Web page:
Off of a deep shot from Gus, Cinister made a veteran call and spiked it big to wake up the sideline and provide a second wind to the dismayed players on the field. Picking up the pull deep in their own endzone, Vanderbilt’s first look was overthrown, leading to a short field for Cincinnati. Just outside of the line, Cinister’s inside-out break attempt was too far for the intended receiver, but a trailing Garret Moulder laid out and tied the game at 9s. Another Vanderbilt turnover, this time on a short huck, translated to another break with Weber hitting Misleh deep. Reminiscent of the first half, Vanderbilt’s offensive line was having issues working the breakside, giving Cincinnatti the disc just outside of the Brickhouse endzone.
Out of a timeout, Gus Misleh picked up the trash on the following broken play:
Changing things up, Vanderbilt employed a punt and play D strategy, trying to use their strong zone that had brought them back into the game a few points before. This paid off immediately as Brickhouse forced multiple turns in a long point, eventually leading to a Sam Linton assist to Joe Wagner. Wagner showed the power of concentration, initially tipping the disc, falling to the ground, and regaining composure soon enough to lay out for the grab. Coming down zone once again, Tripp Mas honed in on Cincinnati’s first throw earning him the layout block. Linton kick-started the offense, breaking to Wagner, leading to a Andrew Mungan 11-11 break. Hot on another run, Vanderbilt would not take their foot of the gas. Cincinnati fumbled through the Brickhouse zone for the rest of the game while Vanderbilt converted on two break opportunities to close out the score 13-11. Check out the video below, showcasing the crazy ending to this game as Sam Linton puts it up for Joe Wagner.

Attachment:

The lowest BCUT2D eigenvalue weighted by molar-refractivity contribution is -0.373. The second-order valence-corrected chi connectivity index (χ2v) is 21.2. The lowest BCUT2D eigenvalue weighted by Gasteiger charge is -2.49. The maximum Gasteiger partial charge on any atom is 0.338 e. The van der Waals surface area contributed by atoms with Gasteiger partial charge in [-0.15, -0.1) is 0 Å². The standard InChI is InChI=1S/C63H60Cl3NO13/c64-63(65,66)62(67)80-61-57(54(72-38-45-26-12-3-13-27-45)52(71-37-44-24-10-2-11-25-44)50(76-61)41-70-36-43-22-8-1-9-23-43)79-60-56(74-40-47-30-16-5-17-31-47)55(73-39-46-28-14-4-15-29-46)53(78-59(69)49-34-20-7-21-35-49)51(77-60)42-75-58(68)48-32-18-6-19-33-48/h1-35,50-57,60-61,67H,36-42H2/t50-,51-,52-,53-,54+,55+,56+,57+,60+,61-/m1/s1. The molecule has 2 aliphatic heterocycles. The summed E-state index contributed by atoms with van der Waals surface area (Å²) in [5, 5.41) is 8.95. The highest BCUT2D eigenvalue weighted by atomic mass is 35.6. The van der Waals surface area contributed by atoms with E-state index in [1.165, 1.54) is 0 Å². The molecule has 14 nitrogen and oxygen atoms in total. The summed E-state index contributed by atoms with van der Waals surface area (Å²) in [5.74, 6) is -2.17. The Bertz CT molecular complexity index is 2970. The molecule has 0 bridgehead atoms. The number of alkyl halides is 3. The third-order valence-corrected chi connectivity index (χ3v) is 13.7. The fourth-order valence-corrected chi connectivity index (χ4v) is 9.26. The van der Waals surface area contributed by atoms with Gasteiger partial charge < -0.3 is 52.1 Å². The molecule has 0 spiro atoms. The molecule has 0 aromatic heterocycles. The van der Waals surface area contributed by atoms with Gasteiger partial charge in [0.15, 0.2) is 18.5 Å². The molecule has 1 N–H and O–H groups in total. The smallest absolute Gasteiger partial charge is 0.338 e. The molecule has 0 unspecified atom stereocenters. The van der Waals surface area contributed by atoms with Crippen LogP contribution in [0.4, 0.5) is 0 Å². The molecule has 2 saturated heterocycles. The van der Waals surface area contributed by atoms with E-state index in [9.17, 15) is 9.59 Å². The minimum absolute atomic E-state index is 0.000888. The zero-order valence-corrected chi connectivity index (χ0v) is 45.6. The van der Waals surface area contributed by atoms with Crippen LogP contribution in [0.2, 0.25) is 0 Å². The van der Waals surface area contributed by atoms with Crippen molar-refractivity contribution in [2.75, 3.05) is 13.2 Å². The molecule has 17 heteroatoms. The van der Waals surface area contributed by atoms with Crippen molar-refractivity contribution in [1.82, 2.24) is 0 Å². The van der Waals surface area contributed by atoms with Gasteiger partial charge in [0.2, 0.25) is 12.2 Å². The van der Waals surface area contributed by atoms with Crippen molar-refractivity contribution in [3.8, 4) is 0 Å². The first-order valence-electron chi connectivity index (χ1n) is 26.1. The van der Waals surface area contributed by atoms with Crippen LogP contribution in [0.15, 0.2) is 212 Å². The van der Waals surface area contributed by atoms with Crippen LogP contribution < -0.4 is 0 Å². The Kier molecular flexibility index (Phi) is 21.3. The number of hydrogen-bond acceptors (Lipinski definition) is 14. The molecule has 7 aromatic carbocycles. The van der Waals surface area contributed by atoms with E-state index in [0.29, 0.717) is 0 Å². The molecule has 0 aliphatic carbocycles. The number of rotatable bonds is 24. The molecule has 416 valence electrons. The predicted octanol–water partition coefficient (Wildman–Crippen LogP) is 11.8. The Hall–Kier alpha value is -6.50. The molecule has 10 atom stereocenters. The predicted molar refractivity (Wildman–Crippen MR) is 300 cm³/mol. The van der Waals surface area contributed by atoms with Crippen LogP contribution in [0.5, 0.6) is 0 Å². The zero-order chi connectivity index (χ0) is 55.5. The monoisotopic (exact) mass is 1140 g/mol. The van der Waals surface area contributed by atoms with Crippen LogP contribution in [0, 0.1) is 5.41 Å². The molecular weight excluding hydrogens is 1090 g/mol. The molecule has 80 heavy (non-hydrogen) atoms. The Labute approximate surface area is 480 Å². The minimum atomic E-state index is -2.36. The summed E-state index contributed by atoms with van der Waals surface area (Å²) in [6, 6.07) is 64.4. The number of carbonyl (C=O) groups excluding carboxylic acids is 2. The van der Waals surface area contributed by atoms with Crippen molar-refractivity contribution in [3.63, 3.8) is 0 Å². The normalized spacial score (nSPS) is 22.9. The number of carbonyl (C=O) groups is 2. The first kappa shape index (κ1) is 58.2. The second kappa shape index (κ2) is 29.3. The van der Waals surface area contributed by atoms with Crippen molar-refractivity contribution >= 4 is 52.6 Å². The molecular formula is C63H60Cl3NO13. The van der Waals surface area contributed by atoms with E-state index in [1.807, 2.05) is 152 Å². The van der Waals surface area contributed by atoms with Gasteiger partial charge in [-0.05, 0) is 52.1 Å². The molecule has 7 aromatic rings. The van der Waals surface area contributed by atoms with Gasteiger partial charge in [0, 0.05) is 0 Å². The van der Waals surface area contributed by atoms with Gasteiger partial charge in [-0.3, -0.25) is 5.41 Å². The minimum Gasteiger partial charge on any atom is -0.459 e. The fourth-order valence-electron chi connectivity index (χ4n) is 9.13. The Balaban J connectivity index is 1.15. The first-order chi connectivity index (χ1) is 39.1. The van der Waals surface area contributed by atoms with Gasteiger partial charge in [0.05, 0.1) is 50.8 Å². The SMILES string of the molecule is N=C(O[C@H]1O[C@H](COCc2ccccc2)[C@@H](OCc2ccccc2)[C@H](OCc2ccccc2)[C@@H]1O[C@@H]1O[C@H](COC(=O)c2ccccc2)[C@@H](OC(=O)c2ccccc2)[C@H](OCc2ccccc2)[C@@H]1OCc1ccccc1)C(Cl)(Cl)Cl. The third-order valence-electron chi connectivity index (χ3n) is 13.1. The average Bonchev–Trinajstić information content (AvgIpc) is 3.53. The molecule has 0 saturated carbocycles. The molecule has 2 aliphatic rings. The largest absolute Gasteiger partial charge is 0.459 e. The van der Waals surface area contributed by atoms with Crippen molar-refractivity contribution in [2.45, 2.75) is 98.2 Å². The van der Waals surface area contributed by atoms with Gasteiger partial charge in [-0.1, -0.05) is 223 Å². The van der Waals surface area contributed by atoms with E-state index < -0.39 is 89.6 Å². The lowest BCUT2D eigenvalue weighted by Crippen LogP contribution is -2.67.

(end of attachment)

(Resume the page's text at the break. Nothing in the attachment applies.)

It seemed that the team that was on defense had the advantage throughout the game, especially in its later stages, with all 12 points scored in the second half coming in the form of runs (5 for Vanderbilt, 4 For Cincinnati, 4 for Vanderbilt). As timeouts were used to set up endzone plays, both teams were unable to stop these longs strings of breaks in order to kill momentum and settle down their players. With Vanderbilt’s zone being the key factor in this game, the choice to play punt and D late was a great move.